I dialed the power to the High setting for this group. We know that the Avenge-X immediately changes velocity with a change of the power setting, so all ten shots in this group were at the same level.

This time 10 of the same Benjamin Bullseyes went into 0.238-inches at 25 yards. Now THAT is a group — especially since this rifle has not yet been tuned for accuracy!

Avenge-X mag High
On High power the Avenge-X put 10 Benjamin Bullseyes into a 25-yard group that measures 0.238-inches.

Hunting Guide

Discussion Two

This group suggests a couple things. First, it suggests that Low power at a 145 bar reg setting is probably too low for this .22-caliber pellet. I hope you see that. Is this absolute positive proof of that? No. But because this is a 10-shot group, it’s a good indicator.

Second, this group STRONGLY suggests that this 10-shot circular magazine does not have a misaligned chamber. I say strongly because this is the second 10-shot group that has not had a number seven pellet flier.

Third, and this is weak, it suggests that the fill pressure I used today (4100 psi) is fine for the reg and power settings.

Group Three

Now that I had a good group from the rifle I decided to see how the CARM circular magazine works. I will say that it is easier to load the CARM mag than the Avenge-X mag because no cover needs to be swiveled and held tight to insert the first pellet.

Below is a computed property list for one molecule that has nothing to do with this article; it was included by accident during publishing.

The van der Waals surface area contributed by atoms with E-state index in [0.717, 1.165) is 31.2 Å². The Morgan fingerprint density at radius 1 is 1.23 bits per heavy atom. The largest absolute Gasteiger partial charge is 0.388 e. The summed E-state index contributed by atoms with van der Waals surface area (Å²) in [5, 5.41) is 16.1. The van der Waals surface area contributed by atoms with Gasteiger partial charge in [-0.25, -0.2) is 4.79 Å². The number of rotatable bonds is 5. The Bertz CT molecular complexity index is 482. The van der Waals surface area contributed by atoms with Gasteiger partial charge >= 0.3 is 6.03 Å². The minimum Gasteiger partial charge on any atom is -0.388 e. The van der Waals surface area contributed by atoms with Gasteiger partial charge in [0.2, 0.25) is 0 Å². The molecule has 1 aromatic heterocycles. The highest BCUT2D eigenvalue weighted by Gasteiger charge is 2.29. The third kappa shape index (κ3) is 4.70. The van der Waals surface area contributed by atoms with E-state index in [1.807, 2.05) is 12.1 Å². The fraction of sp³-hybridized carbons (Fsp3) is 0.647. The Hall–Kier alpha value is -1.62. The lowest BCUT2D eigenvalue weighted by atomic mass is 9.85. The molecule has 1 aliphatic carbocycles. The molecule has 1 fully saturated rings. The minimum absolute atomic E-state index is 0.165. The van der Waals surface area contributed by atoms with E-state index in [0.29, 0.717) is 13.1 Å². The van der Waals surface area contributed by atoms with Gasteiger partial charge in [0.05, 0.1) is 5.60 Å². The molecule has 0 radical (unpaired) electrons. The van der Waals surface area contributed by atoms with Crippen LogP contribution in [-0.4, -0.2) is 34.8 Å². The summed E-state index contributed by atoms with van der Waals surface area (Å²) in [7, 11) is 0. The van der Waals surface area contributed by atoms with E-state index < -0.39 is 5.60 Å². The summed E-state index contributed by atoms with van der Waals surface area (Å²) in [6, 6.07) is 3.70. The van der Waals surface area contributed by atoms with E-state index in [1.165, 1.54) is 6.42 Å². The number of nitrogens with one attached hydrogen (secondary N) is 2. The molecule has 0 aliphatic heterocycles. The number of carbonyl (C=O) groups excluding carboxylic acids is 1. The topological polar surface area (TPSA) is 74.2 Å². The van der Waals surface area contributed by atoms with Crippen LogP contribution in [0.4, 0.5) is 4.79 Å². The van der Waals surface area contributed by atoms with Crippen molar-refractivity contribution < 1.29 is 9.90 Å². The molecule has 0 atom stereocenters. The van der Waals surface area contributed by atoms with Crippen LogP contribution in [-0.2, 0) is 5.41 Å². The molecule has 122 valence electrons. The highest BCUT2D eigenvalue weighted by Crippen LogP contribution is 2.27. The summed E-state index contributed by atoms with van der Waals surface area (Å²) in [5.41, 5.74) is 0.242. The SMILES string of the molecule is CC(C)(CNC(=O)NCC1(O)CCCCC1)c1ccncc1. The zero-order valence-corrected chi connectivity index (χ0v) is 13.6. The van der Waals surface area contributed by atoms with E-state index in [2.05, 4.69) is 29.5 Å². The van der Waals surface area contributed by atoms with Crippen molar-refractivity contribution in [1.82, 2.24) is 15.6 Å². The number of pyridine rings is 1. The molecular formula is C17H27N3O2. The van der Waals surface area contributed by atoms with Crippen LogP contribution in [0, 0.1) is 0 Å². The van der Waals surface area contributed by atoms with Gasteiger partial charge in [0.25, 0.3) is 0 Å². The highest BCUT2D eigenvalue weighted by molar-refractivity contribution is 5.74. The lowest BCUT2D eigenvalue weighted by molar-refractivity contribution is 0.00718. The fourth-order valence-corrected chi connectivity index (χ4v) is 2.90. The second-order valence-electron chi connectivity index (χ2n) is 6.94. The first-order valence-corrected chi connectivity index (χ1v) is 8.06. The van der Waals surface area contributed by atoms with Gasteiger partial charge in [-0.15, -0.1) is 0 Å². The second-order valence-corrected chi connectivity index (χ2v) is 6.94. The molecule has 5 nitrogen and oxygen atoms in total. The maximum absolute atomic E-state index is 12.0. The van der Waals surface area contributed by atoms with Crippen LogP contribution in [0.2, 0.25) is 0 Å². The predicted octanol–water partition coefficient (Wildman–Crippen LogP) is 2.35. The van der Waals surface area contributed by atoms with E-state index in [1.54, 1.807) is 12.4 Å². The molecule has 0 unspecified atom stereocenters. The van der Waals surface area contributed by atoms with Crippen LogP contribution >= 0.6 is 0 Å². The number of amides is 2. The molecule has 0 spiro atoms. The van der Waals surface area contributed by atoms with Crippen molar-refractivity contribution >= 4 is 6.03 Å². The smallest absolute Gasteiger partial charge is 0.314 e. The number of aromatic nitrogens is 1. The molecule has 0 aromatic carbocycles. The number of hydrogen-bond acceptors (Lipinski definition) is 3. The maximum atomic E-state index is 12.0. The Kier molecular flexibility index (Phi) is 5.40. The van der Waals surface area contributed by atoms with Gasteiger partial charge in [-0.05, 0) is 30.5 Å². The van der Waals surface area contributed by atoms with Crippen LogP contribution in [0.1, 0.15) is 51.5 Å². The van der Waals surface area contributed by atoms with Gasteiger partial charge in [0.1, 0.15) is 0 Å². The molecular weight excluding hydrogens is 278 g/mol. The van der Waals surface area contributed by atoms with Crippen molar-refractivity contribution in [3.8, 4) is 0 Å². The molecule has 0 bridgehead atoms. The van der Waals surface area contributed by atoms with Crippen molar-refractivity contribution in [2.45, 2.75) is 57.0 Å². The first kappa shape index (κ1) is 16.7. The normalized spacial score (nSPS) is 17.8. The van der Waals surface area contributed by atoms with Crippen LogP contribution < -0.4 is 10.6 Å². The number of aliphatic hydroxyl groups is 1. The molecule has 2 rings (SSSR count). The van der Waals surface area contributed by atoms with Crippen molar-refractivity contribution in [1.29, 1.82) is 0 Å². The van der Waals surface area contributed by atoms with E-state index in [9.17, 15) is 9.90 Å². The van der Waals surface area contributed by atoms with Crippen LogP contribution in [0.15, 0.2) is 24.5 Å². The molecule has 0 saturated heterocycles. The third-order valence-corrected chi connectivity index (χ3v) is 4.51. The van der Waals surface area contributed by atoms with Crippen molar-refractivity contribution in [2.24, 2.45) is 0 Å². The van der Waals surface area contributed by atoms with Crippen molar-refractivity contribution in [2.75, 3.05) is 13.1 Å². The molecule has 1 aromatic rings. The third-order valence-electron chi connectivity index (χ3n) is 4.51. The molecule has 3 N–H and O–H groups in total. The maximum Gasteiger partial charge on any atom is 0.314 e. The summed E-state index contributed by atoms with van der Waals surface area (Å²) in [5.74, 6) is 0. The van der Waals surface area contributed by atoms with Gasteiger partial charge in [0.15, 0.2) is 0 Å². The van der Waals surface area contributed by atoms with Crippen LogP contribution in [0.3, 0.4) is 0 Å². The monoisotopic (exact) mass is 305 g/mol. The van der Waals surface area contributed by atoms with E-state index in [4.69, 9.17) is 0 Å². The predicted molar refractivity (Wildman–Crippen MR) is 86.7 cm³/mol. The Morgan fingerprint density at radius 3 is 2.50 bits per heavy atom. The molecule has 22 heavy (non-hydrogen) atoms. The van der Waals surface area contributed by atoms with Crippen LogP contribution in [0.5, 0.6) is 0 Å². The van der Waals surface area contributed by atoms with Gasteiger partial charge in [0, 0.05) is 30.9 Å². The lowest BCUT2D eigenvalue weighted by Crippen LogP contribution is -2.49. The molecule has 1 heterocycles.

The group shot from the CARM mag measures 0.435-inches between centers. That’s not good for this rifle — both in general because this is an Avenge-X and also because we just shot a 0.238-inch group with its factory mag. I was not impressed, but I will keep the CARM in the rotation a while longer to give it a more thorough  test.

Avenge-X 25 CARM mag High
When the CARM magazine was used the Avenge-X put 10 Benjamin Bullseyes into 0.435-inches at 25 yards

Discussion Three

What if I am getting tired and that is the reason for the larger group? What if the big group not the fault of the CARM magazine?  I can test that by shooting another group with the Avenge-X factory magazine.

Group four

I loaded the Avenge-X mag and started shooting the fourth group. On shot five I didn’t pull the sidelever back far enough and I got a double feed that jammed the rifle. It took several minutes to clear and remove the magazine because a pellet was stuck halfway into the barrel behind another pellet.

Avenge-X 25 jammed mag
When I removed the mag from the rifle this is what I saw.

Avenge-X damaged pellets
These two pellets were removed from the Avenge-X magazine.

I then attempted to shoot the remainder of the pellets in that magazine, only to discover that the mag does not feed well now. Something is wrong and I didn’t want to take the time to run it down. So I got the other 10-shot magazine that came with the rifle and loaded it. That does inject some bias into the test, but I didn’t have a choice.

Ten shots from this new magazine went into 0.285-inches at 25 yards. That tells me a couple things. The first thing is that this second magazine is okay. The second thing it tells me is that the CARM mag really did not do well when I used it. It was not me getting tired.

Avenge-X 25 second mag High
Ten shots from the second Avenge-X magazine went into 0.285-inches at 25 yards.


I hope you guys are understanding all of this, because I am going slow to show you everything. We really learned a lot today.

The Avenge-X magazines work well.
The reg pressure is probably too low for .22.
The CARM magazine is not an advantage — yet. That one needs more testing. 
The current fill pressure of 4100 psi is good.